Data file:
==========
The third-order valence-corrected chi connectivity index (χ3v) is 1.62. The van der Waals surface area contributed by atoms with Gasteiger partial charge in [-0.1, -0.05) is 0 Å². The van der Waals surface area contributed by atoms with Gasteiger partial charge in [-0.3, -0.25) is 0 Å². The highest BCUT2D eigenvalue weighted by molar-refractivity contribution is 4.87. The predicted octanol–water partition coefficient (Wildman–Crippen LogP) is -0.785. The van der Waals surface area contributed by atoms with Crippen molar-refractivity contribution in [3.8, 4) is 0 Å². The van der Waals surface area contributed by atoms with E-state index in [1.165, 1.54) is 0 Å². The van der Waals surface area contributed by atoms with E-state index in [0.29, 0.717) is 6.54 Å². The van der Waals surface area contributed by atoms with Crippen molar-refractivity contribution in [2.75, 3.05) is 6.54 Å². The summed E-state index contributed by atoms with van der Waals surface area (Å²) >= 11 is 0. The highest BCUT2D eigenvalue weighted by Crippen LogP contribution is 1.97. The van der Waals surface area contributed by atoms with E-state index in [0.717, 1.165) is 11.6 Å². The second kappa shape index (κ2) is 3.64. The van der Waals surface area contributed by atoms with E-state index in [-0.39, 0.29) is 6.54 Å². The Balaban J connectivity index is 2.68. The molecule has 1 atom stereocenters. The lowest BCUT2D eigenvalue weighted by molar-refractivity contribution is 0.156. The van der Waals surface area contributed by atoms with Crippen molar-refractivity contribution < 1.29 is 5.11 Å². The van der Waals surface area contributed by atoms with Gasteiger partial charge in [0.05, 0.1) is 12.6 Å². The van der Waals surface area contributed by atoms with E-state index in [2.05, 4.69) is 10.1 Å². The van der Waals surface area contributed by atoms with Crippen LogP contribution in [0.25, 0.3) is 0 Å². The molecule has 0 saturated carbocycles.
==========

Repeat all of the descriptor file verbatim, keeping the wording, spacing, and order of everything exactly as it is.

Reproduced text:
The third-order valence-corrected chi connectivity index (χ3v) is 1.62. The van der Waals surface area contributed by atoms with Gasteiger partial charge in [-0.1, -0.05) is 0 Å². The van der Waals surface area contributed by atoms with Gasteiger partial charge in [-0.3, -0.25) is 0 Å². The highest BCUT2D eigenvalue weighted by molar-refractivity contribution is 4.87. The predicted octanol–water partition coefficient (Wildman–Crippen LogP) is -0.785. The van der Waals surface area contributed by atoms with Crippen molar-refractivity contribution in [3.8, 4) is 0 Å². The van der Waals surface area contributed by atoms with E-state index in [1.165, 1.54) is 0 Å². The van der Waals surface area contributed by atoms with E-state index in [0.29, 0.717) is 6.54 Å². The van der Waals surface area contributed by atoms with Crippen molar-refractivity contribution in [2.75, 3.05) is 6.54 Å². The summed E-state index contributed by atoms with van der Waals surface area (Å²) >= 11 is 0. The highest BCUT2D eigenvalue weighted by Crippen LogP contribution is 1.97. The van der Waals surface area contributed by atoms with E-state index in [0.717, 1.165) is 11.6 Å². The second kappa shape index (κ2) is 3.64. The van der Waals surface area contributed by atoms with E-state index in [-0.39, 0.29) is 6.54 Å². The Balaban J connectivity index is 2.68. The molecule has 1 atom stereocenters. The lowest BCUT2D eigenvalue weighted by molar-refractivity contribution is 0.156. The van der Waals surface area contributed by atoms with Crippen molar-refractivity contribution < 1.29 is 5.11 Å². The van der Waals surface area contributed by atoms with Gasteiger partial charge in [0.05, 0.1) is 12.6 Å². The van der Waals surface area contributed by atoms with E-state index in [2.05, 4.69) is 10.1 Å². The van der Waals surface area contributed by atoms with Crippen LogP contribution in [0.25, 0.3) is 0 Å². The molecule has 0 saturated carbocycles.